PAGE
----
While this is an issue that can be turned into a design tool down the line, it is not something that should be used lightly. Whenever possible, define the bounds of your project well, and remind yourself of those bounds often. When you start going overboard, it quickly becomes a slippery slope of constantly increasing difficulty to manage the whole project, which can be a very big pain to resolve in later stages of design.
Not having a complexity budget
The designer increases the complexity of mechanics in the game to a point where both the design and the gameplay suffer because of it.
Now, this one might seem mostly identical to the previous issue at first glance, but not necessarily. Projects can go out of scope even when individual mechanics are kept simple, and even projects with well-defined, small scope can suffer a lot from overcomplicated gameplay mechanics.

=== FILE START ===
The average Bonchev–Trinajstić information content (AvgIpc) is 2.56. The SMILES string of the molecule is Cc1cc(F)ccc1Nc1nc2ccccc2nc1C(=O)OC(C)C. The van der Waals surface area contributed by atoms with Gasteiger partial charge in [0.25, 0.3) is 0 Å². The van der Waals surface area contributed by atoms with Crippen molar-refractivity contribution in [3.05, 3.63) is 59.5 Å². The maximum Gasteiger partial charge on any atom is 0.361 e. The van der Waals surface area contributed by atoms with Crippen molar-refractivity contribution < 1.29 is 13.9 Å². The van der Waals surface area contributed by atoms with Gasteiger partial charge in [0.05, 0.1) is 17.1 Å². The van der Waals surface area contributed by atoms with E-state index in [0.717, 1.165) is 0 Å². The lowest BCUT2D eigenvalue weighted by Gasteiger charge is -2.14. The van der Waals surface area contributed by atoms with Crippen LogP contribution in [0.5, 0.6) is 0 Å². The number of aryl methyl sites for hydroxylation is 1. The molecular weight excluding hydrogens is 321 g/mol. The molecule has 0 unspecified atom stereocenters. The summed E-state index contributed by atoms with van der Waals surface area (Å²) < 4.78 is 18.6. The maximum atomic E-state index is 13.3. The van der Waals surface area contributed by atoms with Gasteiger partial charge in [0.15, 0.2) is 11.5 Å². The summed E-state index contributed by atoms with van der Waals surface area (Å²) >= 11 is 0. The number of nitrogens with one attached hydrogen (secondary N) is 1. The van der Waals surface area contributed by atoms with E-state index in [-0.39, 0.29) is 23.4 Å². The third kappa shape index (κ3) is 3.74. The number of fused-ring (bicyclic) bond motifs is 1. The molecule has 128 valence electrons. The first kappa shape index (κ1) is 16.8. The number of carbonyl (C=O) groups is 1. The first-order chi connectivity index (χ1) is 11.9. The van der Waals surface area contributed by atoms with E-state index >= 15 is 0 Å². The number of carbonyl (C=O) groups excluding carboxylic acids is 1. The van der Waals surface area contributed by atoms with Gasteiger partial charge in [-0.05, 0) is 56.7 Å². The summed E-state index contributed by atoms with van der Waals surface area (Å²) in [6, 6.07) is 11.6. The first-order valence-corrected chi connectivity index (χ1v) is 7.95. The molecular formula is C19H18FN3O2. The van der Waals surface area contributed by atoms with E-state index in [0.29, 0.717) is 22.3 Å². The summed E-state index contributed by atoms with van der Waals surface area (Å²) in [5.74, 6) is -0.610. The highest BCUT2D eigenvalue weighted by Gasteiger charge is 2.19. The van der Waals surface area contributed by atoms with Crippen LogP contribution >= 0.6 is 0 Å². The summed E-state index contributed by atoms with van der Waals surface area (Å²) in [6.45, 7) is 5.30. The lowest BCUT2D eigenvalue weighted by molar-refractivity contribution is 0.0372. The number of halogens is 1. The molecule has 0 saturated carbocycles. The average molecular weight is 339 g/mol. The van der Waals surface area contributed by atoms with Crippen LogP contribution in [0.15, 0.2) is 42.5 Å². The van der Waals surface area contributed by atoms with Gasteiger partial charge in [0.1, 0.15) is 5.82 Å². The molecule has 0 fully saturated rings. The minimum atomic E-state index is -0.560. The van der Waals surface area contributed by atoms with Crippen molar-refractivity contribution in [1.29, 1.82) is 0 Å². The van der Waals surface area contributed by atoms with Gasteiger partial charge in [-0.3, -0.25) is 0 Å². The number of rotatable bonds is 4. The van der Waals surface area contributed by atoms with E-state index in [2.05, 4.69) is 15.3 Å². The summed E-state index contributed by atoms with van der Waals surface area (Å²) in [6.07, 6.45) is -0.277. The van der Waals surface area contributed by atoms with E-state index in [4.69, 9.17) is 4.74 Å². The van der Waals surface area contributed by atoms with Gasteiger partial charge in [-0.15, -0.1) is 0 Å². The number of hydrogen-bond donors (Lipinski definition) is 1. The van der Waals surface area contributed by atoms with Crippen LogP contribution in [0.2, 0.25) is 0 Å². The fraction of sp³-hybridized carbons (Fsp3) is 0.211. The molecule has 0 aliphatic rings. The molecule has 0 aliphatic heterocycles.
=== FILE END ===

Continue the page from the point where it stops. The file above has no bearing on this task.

The ‘budget’ mentioned here can be either implicit, or more well-defined if you make some kind of metric for it. You don’t necessarily need to have empirical metrics for complexity, but you do need to set a limit which you will adhere to. I’ve faced this issue a lot, and it’s not an easy thing to handle at times. You need to work in a way that constantly checks the overall complexity after implementing changes or adding things. While this might sound like you need to halt things after changing even a single number, it’s not really the case. You’re already subconsciously aware of the complexity of the games you play, and the only thing you need to keep track of is the limit you set.